Bengaluru: Karnataka on Saturday celebrated the 70th Republic Day with pomp and pageantry marking the patriotic fervour of the people across the state.
In the state capital here Governor Vajubahia Vala unfurled the tricolour at the Field Marshal Sam Manekshaw parade ground amid tight security.
An Army helicopter showered rose petals, welcoming the the dignitaries and the public at the venue before the Governor hoisted the national flag and inspected the guard of honour.
About 5,000 people, including women and children, flocked to the ground to celebrate the event and witness the colourful march past and cultural programmes, including songs and dances on patriotic themes.
After the military band rendered the National Anthem on a chilly day under a partly cloudy sky, Vala inspectedthe guard of honour by the men and women of the three services and the state police.
About 20 contingents of the Army, Navy and Air Force, the state and central police forces, National Cadent Corps (NCC) and Bharat Scouts and Guides participated in the parade and received the salute from the Governor.
The contingents were led by the parade commander, Major Prashanth Thapa, and the second-in-command, Major Amit Choudhary.
The state’s anthem, penned by Padma Vibhusan poet Kuvempu was also played in Kannada on the occasion.
Chief Minister H.D. Kumaraswamy, cabinet ministers, legislators, officials and city Mayor Gangambike Mallikarjun attended the event.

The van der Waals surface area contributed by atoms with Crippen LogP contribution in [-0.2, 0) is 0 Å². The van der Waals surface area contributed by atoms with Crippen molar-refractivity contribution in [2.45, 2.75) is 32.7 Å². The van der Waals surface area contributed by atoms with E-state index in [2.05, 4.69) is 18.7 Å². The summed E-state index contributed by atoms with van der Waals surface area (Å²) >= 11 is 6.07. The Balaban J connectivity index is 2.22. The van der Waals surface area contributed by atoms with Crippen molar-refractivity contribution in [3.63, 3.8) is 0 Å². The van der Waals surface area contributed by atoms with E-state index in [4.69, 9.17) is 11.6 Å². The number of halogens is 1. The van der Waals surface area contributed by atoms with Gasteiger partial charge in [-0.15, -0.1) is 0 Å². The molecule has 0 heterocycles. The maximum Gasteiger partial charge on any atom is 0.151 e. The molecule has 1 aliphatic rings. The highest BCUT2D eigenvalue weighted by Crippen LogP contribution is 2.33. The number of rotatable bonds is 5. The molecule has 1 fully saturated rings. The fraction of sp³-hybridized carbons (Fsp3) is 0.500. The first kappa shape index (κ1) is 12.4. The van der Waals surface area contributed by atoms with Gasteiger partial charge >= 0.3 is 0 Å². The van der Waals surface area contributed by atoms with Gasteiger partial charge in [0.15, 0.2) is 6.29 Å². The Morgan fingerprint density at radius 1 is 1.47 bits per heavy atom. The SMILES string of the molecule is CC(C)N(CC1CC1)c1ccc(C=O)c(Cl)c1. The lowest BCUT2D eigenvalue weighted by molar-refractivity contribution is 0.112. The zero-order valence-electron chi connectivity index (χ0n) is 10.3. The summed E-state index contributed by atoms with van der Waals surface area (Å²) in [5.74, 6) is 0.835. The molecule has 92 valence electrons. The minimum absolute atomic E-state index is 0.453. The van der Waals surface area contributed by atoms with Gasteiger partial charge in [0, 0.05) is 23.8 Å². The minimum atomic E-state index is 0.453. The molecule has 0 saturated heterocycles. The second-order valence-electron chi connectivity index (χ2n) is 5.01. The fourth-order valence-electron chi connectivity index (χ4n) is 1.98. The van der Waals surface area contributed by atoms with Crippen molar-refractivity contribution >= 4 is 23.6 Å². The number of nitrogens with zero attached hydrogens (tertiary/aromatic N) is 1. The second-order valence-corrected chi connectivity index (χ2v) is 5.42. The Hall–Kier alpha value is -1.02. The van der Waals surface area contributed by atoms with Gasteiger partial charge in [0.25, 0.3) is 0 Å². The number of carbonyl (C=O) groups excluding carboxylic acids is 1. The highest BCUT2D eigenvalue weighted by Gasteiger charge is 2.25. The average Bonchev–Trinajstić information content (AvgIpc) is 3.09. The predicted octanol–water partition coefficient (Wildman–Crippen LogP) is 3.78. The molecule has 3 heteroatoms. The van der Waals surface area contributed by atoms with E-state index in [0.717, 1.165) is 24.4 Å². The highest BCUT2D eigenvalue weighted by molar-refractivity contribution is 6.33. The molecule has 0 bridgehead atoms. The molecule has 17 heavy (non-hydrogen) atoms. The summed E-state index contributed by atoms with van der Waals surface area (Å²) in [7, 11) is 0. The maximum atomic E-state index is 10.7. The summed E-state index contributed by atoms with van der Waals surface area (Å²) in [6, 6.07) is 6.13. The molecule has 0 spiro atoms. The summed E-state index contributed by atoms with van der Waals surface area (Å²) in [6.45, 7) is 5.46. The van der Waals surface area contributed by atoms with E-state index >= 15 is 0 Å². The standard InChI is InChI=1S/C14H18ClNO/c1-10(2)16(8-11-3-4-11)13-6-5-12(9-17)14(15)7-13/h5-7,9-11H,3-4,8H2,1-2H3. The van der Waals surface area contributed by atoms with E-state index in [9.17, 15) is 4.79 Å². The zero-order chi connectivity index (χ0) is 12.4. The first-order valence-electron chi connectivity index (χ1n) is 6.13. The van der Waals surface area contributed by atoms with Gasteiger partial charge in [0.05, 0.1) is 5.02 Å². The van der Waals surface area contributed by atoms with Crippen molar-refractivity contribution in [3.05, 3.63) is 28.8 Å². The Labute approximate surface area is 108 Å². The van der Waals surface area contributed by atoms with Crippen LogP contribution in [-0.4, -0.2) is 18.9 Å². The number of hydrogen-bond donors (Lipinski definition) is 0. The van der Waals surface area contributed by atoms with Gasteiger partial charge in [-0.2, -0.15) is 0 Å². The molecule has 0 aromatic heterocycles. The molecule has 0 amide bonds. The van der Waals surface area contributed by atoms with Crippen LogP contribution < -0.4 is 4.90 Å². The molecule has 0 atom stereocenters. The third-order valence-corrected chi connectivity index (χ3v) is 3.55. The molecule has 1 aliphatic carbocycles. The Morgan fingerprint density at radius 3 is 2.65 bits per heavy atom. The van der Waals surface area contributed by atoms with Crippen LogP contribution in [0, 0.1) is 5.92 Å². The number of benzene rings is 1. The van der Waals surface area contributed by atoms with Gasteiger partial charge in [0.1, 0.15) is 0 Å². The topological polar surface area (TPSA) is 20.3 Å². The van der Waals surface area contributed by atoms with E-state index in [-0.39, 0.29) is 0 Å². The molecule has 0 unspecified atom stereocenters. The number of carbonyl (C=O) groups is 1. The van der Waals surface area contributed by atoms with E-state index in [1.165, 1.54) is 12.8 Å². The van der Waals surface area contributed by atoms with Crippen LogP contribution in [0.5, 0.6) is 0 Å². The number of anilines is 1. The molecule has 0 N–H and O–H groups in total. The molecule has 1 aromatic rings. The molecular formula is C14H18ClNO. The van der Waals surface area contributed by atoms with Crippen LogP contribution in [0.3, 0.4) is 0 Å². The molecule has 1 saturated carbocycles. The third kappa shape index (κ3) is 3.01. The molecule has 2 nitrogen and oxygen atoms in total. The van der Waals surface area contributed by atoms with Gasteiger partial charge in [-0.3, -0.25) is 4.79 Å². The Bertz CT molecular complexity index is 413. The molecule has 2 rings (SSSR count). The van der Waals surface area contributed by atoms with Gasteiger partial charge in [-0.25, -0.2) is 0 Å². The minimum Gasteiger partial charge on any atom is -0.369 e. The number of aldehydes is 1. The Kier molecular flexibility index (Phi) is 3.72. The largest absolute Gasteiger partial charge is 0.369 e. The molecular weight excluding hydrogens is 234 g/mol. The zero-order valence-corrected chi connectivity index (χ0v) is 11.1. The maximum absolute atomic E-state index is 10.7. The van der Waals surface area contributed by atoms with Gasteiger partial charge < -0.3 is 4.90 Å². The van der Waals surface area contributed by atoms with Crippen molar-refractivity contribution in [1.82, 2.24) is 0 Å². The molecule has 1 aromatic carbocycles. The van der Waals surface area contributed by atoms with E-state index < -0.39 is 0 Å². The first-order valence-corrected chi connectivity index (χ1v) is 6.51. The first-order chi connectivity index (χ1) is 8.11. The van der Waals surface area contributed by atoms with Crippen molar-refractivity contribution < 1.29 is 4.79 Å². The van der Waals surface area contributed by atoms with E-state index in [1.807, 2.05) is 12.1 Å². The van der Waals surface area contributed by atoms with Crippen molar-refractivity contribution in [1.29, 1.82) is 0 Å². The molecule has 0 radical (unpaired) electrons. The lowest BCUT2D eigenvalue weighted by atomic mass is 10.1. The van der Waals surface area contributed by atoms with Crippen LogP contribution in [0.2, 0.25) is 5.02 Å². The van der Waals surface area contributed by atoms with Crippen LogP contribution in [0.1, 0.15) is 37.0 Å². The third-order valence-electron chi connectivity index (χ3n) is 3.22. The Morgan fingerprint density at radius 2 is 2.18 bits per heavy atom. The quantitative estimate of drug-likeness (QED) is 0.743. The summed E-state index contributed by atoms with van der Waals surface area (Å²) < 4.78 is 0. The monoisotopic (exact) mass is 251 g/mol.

In a 20-minute Republic Day address in Hindi, the Governor highlighted the vision and achievements of the southern state over the past four years since he assumed office in 2014.
“Four years ago, when I delivered my first Republic day address from the very same dais, I expressed hope that Karnataka would overcome many challenges and be on the path of progress,” said Vala.
After the military and police bands played patriotic songs, the audience was treated to an hour-long cultural programme.
About 2,000 boys and girls from state-run schools and junior colleges in the city enacted patriotic and cultural shows, including one on the 1999 Kargil War (“Kargil katha”) and “Our India and Bright India” (“Namma Bharat, Bright Bharath”).
Dog squads of the military and the state police were the star attraction, drawing special applause from the audience.
The day marked the date when the Constitution was adopted by the then Constituent Assembly and the country became a republic two years and five months after India got its independence on August 15, 1947 from the British. The Constitution replaced the Government of India Act, 1935.
According to reports from districts across the state, the day was celebrated with gaiety and patriotic fervour after the chief guests hoisted the national flag and impressive parades were held.